Franklin's Autobiography (Eclectic English Classics)

By Benjamin Franklin

Page 160

as possible. I
agreed to go with him the next morning. Accordingly, Mr. Hanbury called
for me and took me in his carriage to that nobleman's, who received me
with great civility; and after some questions respecting the present
state of affairs in America and discourse thereupon, he said to me: "You
Americans have wrong ideas of the nature of your Constitution; you
contend that the king's instructions to his governors are not laws, and
think yourselves at liberty to regard or disregard them at your own
discretion. But those instructions are not like the pocket instructions
given to a minister going abroad, for regulating his conduct in some
trifling point of ceremony. They are first drawn up by judges learned in
the laws; they are then considered, debated, and perhaps amended in
Council, after which they are signed by the king. They are then, so far
as they relate to you, the law of the land, for the king is the
legislator of the colonies."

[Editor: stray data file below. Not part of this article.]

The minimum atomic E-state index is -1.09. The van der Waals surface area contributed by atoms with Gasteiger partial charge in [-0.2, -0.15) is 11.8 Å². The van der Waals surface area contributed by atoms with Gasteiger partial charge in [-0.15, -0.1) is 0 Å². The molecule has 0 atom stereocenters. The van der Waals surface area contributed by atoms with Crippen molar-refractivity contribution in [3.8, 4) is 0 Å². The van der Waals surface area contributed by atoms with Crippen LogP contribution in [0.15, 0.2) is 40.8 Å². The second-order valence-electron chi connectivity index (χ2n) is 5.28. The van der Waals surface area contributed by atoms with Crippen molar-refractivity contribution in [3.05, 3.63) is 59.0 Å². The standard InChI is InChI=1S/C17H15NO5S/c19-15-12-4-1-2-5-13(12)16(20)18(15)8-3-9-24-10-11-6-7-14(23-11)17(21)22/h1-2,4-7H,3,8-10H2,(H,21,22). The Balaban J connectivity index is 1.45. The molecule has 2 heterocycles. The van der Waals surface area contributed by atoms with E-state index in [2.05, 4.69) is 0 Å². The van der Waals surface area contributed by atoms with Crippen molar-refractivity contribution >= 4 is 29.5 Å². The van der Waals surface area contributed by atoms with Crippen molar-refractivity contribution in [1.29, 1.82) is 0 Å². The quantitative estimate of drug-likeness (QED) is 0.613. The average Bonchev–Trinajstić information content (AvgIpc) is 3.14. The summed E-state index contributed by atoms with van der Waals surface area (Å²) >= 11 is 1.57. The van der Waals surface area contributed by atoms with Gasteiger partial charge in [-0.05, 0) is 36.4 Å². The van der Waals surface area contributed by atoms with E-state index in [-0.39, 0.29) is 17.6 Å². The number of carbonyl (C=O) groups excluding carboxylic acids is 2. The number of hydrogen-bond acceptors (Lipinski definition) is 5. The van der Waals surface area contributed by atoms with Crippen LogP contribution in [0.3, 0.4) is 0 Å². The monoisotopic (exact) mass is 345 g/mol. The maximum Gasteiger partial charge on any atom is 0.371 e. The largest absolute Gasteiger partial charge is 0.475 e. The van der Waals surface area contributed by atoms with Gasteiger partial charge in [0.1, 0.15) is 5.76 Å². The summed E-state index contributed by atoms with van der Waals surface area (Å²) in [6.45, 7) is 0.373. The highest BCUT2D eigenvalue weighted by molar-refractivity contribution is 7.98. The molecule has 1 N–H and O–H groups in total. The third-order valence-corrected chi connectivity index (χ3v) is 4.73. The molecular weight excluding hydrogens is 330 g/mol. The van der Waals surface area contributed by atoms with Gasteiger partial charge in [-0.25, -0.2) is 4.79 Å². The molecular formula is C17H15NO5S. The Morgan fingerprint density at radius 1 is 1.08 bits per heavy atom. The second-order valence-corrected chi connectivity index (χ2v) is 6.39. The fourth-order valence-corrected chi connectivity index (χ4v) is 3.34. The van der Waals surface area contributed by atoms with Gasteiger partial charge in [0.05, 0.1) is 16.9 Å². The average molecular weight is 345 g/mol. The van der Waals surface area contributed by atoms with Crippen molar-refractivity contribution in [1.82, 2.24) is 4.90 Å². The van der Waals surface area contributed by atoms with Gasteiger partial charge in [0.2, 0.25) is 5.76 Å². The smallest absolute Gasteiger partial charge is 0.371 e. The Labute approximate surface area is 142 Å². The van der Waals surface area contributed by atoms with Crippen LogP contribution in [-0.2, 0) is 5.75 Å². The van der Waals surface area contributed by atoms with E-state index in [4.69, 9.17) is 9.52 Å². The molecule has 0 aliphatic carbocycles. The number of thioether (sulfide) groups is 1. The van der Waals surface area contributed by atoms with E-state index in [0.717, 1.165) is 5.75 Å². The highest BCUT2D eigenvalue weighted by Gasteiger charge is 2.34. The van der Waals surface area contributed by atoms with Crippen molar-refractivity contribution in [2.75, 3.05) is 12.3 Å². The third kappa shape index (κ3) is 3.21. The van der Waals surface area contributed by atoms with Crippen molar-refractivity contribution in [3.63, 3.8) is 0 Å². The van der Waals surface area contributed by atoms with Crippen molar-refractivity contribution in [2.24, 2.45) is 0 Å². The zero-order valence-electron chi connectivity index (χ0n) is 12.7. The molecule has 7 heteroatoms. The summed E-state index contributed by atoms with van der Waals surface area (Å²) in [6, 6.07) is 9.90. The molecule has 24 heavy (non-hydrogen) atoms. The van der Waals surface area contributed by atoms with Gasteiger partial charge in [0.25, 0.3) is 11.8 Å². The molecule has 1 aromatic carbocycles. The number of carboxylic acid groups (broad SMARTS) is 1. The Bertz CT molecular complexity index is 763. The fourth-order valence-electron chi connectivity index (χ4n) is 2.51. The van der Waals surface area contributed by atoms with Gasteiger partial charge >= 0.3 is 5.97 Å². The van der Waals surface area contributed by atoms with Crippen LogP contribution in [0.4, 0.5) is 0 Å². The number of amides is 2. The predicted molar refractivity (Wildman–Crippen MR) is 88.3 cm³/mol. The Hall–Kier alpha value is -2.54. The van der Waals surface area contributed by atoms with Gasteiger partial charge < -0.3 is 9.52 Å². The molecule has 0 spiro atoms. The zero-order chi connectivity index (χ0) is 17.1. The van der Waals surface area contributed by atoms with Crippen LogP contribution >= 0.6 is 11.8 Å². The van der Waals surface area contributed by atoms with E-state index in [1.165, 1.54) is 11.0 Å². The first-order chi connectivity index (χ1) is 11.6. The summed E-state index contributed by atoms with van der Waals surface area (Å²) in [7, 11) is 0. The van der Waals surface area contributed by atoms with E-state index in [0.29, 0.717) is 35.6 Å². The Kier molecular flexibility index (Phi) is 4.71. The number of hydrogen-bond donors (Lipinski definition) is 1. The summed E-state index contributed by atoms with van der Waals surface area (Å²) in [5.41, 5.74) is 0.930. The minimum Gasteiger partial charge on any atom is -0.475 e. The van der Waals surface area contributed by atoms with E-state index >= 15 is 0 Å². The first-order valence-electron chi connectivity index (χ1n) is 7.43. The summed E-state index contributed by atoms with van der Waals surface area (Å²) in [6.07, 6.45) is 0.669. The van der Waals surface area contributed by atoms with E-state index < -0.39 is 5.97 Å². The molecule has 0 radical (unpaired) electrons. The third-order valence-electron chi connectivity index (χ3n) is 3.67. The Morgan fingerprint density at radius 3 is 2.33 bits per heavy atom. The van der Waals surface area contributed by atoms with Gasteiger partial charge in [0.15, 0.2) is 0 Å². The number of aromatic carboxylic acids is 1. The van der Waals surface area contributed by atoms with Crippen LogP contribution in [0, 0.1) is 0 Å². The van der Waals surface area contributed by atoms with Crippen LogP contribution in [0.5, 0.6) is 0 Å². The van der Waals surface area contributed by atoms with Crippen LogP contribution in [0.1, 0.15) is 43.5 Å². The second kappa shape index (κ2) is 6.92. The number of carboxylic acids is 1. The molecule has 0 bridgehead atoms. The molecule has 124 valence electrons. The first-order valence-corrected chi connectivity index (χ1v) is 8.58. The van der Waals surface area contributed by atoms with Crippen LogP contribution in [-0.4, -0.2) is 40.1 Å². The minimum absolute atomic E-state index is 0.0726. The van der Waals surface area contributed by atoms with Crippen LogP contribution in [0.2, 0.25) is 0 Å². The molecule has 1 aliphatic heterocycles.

I told his lordship this was new doctrine to me. I had always understood
from our charters that our laws were to be made by our Assemblies, to be
presented indeed to the king for his royal assent, but that being once
given, the king could not repeal or alter them; and as the Assemblies
could not make permanent laws without his assent, so neither could he
make a law for them without theirs. He assured me I was totally
mistaken. I did not think so, however, and his lordship's conversation
having a little alarmed me as to what might be the sentiments of the
court concerning us, I wrote it down as soon as I returned to my
lodgings. I recollected that about twenty years before, a clause in a
bill brought into Parliament by the ministry had proposed to make the
king's instructions laws in the colonies, but the clause was thrown out